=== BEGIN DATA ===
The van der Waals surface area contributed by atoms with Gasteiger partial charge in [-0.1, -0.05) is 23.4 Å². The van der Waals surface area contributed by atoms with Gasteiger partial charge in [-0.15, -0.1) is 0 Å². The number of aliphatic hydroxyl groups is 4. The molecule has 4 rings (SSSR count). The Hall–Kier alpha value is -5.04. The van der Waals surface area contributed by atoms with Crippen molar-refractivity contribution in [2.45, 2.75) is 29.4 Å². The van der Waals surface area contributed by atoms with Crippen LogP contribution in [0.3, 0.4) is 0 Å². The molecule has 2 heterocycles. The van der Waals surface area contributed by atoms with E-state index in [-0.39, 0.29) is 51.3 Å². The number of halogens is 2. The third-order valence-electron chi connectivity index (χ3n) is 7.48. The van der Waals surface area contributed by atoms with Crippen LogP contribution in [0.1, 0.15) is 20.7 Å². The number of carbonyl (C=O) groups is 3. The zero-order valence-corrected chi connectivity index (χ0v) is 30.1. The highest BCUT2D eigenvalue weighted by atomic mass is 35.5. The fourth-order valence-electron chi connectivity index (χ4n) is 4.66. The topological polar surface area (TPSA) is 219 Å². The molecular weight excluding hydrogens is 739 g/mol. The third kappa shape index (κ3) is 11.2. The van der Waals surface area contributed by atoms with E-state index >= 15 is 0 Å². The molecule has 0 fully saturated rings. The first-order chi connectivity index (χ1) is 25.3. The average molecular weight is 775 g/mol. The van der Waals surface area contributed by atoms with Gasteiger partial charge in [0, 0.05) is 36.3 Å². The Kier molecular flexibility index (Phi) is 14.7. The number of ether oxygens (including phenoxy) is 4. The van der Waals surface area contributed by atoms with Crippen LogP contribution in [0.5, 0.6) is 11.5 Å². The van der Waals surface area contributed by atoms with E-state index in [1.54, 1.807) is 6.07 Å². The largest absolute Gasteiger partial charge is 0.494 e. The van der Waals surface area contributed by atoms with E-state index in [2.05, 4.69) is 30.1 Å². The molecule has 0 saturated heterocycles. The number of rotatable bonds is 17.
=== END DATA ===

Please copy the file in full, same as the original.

The van der Waals surface area contributed by atoms with Gasteiger partial charge in [-0.1, -0.05) is 23.4 Å². The van der Waals surface area contributed by atoms with Gasteiger partial charge in [-0.15, -0.1) is 0 Å². The number of aliphatic hydroxyl groups is 4. The molecule has 4 rings (SSSR count). The Hall–Kier alpha value is -5.04. The van der Waals surface area contributed by atoms with Crippen molar-refractivity contribution in [2.45, 2.75) is 29.4 Å². The van der Waals surface area contributed by atoms with Crippen LogP contribution in [0.3, 0.4) is 0 Å². The molecule has 2 heterocycles. The van der Waals surface area contributed by atoms with E-state index in [-0.39, 0.29) is 51.3 Å². The number of halogens is 2. The third-order valence-electron chi connectivity index (χ3n) is 7.48. The van der Waals surface area contributed by atoms with Crippen LogP contribution in [0.1, 0.15) is 20.7 Å². The number of carbonyl (C=O) groups is 3. The zero-order valence-corrected chi connectivity index (χ0v) is 30.1. The highest BCUT2D eigenvalue weighted by atomic mass is 35.5. The fourth-order valence-electron chi connectivity index (χ4n) is 4.66. The topological polar surface area (TPSA) is 219 Å². The molecular weight excluding hydrogens is 739 g/mol. The third kappa shape index (κ3) is 11.2. The van der Waals surface area contributed by atoms with E-state index >= 15 is 0 Å². The molecule has 0 fully saturated rings. The first-order chi connectivity index (χ1) is 25.3. The average molecular weight is 775 g/mol. The van der Waals surface area contributed by atoms with Gasteiger partial charge in [0, 0.05) is 36.3 Å². The Kier molecular flexibility index (Phi) is 14.7. The number of ether oxygens (including phenoxy) is 4. The van der Waals surface area contributed by atoms with Crippen LogP contribution in [0.5, 0.6) is 11.5 Å². The van der Waals surface area contributed by atoms with E-state index in [1.54, 1.807) is 6.07 Å². The largest absolute Gasteiger partial charge is 0.494 e. The van der Waals surface area contributed by atoms with E-state index in [2.05, 4.69) is 30.1 Å². The molecule has 0 saturated heterocycles. The number of rotatable bonds is 17.